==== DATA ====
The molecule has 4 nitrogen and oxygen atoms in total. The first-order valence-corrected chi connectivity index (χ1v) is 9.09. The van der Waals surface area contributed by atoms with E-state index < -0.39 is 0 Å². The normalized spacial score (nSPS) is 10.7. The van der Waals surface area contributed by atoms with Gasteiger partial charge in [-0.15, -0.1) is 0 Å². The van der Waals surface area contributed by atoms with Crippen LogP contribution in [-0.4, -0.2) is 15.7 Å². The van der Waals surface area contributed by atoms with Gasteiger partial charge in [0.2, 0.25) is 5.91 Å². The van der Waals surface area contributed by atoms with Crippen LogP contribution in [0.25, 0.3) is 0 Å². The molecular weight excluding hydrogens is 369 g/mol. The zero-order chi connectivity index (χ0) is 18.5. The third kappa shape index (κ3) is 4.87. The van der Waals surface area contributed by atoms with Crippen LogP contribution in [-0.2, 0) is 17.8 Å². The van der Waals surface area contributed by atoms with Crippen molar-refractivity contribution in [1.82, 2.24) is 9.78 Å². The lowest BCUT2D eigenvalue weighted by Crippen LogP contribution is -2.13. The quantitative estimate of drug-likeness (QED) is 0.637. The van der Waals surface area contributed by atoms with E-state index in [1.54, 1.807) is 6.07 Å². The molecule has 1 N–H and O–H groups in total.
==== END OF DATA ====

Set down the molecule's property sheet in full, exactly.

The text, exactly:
The molecule has 4 nitrogen and oxygen atoms in total. The first-order valence-corrected chi connectivity index (χ1v) is 9.09. The van der Waals surface area contributed by atoms with E-state index < -0.39 is 0 Å². The normalized spacial score (nSPS) is 10.7. The van der Waals surface area contributed by atoms with Gasteiger partial charge in [-0.15, -0.1) is 0 Å². The van der Waals surface area contributed by atoms with Crippen LogP contribution in [-0.4, -0.2) is 15.7 Å². The van der Waals surface area contributed by atoms with Gasteiger partial charge in [0.2, 0.25) is 5.91 Å². The van der Waals surface area contributed by atoms with Crippen LogP contribution in [0.25, 0.3) is 0 Å². The molecular weight excluding hydrogens is 369 g/mol. The zero-order chi connectivity index (χ0) is 18.5. The third kappa shape index (κ3) is 4.87. The van der Waals surface area contributed by atoms with Crippen LogP contribution in [-0.2, 0) is 17.8 Å². The van der Waals surface area contributed by atoms with Crippen molar-refractivity contribution in [1.82, 2.24) is 9.78 Å². The lowest BCUT2D eigenvalue weighted by Crippen LogP contribution is -2.13. The quantitative estimate of drug-likeness (QED) is 0.637. The van der Waals surface area contributed by atoms with E-state index in [1.54, 1.807) is 6.07 Å². The molecule has 1 N–H and O–H groups in total.